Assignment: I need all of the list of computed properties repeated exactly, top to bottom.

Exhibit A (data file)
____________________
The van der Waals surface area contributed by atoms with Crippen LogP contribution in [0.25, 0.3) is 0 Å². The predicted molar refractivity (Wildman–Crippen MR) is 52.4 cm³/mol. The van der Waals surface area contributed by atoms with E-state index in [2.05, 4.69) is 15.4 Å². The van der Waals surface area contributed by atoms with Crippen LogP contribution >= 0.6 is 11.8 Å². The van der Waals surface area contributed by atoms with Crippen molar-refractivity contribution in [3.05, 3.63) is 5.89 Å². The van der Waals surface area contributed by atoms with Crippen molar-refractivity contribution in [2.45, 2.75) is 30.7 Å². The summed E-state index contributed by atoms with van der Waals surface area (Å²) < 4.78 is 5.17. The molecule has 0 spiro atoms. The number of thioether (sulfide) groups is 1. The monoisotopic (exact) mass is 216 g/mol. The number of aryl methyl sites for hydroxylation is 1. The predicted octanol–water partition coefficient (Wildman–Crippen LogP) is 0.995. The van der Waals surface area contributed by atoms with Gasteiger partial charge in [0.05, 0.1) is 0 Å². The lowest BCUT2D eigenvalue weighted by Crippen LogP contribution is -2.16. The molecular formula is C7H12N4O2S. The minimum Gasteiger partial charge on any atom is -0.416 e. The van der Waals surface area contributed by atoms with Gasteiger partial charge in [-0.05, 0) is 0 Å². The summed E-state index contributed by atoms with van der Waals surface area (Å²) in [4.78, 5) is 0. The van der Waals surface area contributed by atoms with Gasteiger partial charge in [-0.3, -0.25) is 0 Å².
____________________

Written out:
The van der Waals surface area contributed by atoms with Crippen LogP contribution in [0.25, 0.3) is 0 Å². The predicted molar refractivity (Wildman–Crippen MR) is 52.4 cm³/mol. The van der Waals surface area contributed by atoms with E-state index in [2.05, 4.69) is 15.4 Å². The van der Waals surface area contributed by atoms with Crippen LogP contribution >= 0.6 is 11.8 Å². The van der Waals surface area contributed by atoms with Crippen molar-refractivity contribution in [3.05, 3.63) is 5.89 Å². The van der Waals surface area contributed by atoms with Crippen molar-refractivity contribution in [2.45, 2.75) is 30.7 Å². The summed E-state index contributed by atoms with van der Waals surface area (Å²) < 4.78 is 5.17. The molecule has 0 spiro atoms. The number of thioether (sulfide) groups is 1. The monoisotopic (exact) mass is 216 g/mol. The number of aryl methyl sites for hydroxylation is 1. The predicted octanol–water partition coefficient (Wildman–Crippen LogP) is 0.995. The van der Waals surface area contributed by atoms with Gasteiger partial charge in [0.05, 0.1) is 0 Å². The lowest BCUT2D eigenvalue weighted by Crippen LogP contribution is -2.16. The molecular formula is C7H12N4O2S. The minimum Gasteiger partial charge on any atom is -0.416 e. The van der Waals surface area contributed by atoms with Gasteiger partial charge in [-0.05, 0) is 0 Å². The summed E-state index contributed by atoms with van der Waals surface area (Å²) in [4.78, 5) is 0. The van der Waals surface area contributed by atoms with Gasteiger partial charge in [-0.3, -0.25) is 0 Å².